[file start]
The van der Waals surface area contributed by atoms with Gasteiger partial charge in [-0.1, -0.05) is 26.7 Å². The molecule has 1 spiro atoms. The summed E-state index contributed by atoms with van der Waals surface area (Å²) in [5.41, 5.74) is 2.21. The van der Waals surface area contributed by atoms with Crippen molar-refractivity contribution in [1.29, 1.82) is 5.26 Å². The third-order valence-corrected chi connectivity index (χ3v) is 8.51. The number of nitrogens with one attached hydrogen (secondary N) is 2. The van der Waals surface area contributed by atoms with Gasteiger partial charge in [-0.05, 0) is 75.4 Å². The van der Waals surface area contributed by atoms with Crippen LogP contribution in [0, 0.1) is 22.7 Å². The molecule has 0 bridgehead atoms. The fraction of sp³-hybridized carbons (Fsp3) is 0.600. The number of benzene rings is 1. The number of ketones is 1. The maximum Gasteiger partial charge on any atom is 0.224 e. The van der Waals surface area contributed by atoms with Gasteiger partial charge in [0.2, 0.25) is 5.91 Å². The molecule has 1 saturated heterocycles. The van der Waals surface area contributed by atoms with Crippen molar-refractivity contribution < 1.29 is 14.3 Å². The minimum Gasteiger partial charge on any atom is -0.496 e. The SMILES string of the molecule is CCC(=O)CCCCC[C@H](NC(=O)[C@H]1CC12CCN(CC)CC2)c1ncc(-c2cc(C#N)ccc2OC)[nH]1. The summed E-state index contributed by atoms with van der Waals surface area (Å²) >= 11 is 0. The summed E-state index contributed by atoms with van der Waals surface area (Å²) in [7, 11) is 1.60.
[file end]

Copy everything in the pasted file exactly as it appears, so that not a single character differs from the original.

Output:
The van der Waals surface area contributed by atoms with Gasteiger partial charge in [-0.1, -0.05) is 26.7 Å². The molecule has 1 spiro atoms. The summed E-state index contributed by atoms with van der Waals surface area (Å²) in [5.41, 5.74) is 2.21. The van der Waals surface area contributed by atoms with Crippen molar-refractivity contribution in [1.29, 1.82) is 5.26 Å². The third-order valence-corrected chi connectivity index (χ3v) is 8.51. The number of nitrogens with one attached hydrogen (secondary N) is 2. The van der Waals surface area contributed by atoms with Gasteiger partial charge in [-0.05, 0) is 75.4 Å². The van der Waals surface area contributed by atoms with Crippen LogP contribution in [0, 0.1) is 22.7 Å². The molecule has 0 bridgehead atoms. The fraction of sp³-hybridized carbons (Fsp3) is 0.600. The number of benzene rings is 1. The number of ketones is 1. The maximum Gasteiger partial charge on any atom is 0.224 e. The van der Waals surface area contributed by atoms with Gasteiger partial charge in [0.2, 0.25) is 5.91 Å². The molecule has 1 saturated heterocycles. The van der Waals surface area contributed by atoms with Crippen molar-refractivity contribution < 1.29 is 14.3 Å². The minimum Gasteiger partial charge on any atom is -0.496 e. The SMILES string of the molecule is CCC(=O)CCCCC[C@H](NC(=O)[C@H]1CC12CCN(CC)CC2)c1ncc(-c2cc(C#N)ccc2OC)[nH]1. The summed E-state index contributed by atoms with van der Waals surface area (Å²) >= 11 is 0. The summed E-state index contributed by atoms with van der Waals surface area (Å²) in [7, 11) is 1.60.